Mario and Fafa get ready to ring in the new decade with a celebration of New Year’s Eve traditions around the globe. From pouring molten tin into cold water in Finland, to hanging onions on doors in Greece, to the dropping of the ball in New York, one thing holds true… they’re all pretty weird.
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If you’re like us, you’re probably still shopping for Christmas gifts. Glove and Boots stars Mario and Fafa are joined by Zack – a human in a walrus costume – to make sure the items you’re buying really do what they say they will, and that they don’t totally suck.
Between Rise of the Skywalker, The Mandalorian, and all of the buzz surrounding the launch of Disney+, it’s a good time to be a part of the Star Wars franchise. That is, unless you’re an Ewok. Glove and Boots reporter Fafa the Groundhog sat down with an Ewok who has some very strong opinions on the subject.
Mario and Fafa take a day off from scripted comedy to do a little improv. First, they play a fun game where they have to try and say the same word at the same time, then another where they identify celebrities and characters who are progressively smaller than the last one they mentioned. Who could be tinier than Ant-Man?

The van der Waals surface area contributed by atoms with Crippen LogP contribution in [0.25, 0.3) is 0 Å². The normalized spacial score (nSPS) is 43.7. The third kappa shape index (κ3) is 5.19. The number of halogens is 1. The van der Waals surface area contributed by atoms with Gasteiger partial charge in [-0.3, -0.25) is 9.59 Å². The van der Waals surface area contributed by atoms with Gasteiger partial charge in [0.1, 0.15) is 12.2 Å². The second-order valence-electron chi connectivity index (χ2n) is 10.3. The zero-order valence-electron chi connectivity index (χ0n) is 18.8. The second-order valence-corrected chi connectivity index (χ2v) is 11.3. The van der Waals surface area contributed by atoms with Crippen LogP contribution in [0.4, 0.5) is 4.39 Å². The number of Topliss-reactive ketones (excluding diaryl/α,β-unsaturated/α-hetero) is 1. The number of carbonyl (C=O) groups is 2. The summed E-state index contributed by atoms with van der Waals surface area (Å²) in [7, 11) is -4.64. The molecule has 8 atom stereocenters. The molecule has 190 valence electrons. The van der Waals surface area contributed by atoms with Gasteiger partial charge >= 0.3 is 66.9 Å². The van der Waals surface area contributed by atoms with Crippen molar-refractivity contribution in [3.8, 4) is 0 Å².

Video games glorify all kinds of stuff, but if real life played out like games do, with loading screens, cutscenes, A/B choices, side quests, and inane conversations, it probably would be pretty miserable. Glove and Boots demonstrate why you wouldn’t want to live in an RPG.
Glove and Boots present a brief list of practical advice for flyers, including not dropping your pants in the middle of the aisle, not opening the emergency exit in mid-air, and not setting off fireworks in the cabin. That guy pushing on the seatback seems to follow us everywhere.
There’s an app for just about everything, but that doesn’t mean there aren’t a few ideas yet to be executed. Mario and Fafa present a few concepts which they think should be made. We’re pretty sure U.S. presidential campaign writers are already using Wing Zingers.
We’ve all read our share of Shakespeare in school, but the combination of old English and William’s flowery prose sometimes makes it difficult to comprehend exactly what he was talking about. Our favorite YouTube puppets do their best to sort Romeo & Juliet out for us.
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